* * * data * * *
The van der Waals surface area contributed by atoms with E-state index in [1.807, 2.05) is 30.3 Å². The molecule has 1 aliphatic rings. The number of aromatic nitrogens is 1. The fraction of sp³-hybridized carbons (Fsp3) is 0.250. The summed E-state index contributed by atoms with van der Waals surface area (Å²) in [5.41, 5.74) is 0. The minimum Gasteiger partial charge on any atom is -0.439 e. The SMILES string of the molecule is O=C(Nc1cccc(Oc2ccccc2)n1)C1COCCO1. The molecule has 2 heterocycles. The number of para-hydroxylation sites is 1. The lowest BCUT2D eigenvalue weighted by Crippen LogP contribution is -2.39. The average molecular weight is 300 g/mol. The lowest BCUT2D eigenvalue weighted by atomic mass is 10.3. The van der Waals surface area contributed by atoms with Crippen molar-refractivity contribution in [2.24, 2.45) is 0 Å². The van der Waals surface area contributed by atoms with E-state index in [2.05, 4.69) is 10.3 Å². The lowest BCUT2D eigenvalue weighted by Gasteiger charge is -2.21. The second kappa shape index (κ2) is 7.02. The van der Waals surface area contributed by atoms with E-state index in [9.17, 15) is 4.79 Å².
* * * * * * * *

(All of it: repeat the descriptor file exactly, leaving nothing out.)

The van der Waals surface area contributed by atoms with E-state index in [1.807, 2.05) is 30.3 Å². The molecule has 1 aliphatic rings. The number of aromatic nitrogens is 1. The fraction of sp³-hybridized carbons (Fsp3) is 0.250. The summed E-state index contributed by atoms with van der Waals surface area (Å²) in [5.41, 5.74) is 0. The minimum Gasteiger partial charge on any atom is -0.439 e. The SMILES string of the molecule is O=C(Nc1cccc(Oc2ccccc2)n1)C1COCCO1. The molecule has 2 heterocycles. The number of para-hydroxylation sites is 1. The lowest BCUT2D eigenvalue weighted by Crippen LogP contribution is -2.39. The average molecular weight is 300 g/mol. The lowest BCUT2D eigenvalue weighted by atomic mass is 10.3. The van der Waals surface area contributed by atoms with Crippen molar-refractivity contribution in [2.24, 2.45) is 0 Å². The van der Waals surface area contributed by atoms with E-state index in [2.05, 4.69) is 10.3 Å². The lowest BCUT2D eigenvalue weighted by Gasteiger charge is -2.21. The second kappa shape index (κ2) is 7.02. The van der Waals surface area contributed by atoms with E-state index in [9.17, 15) is 4.79 Å².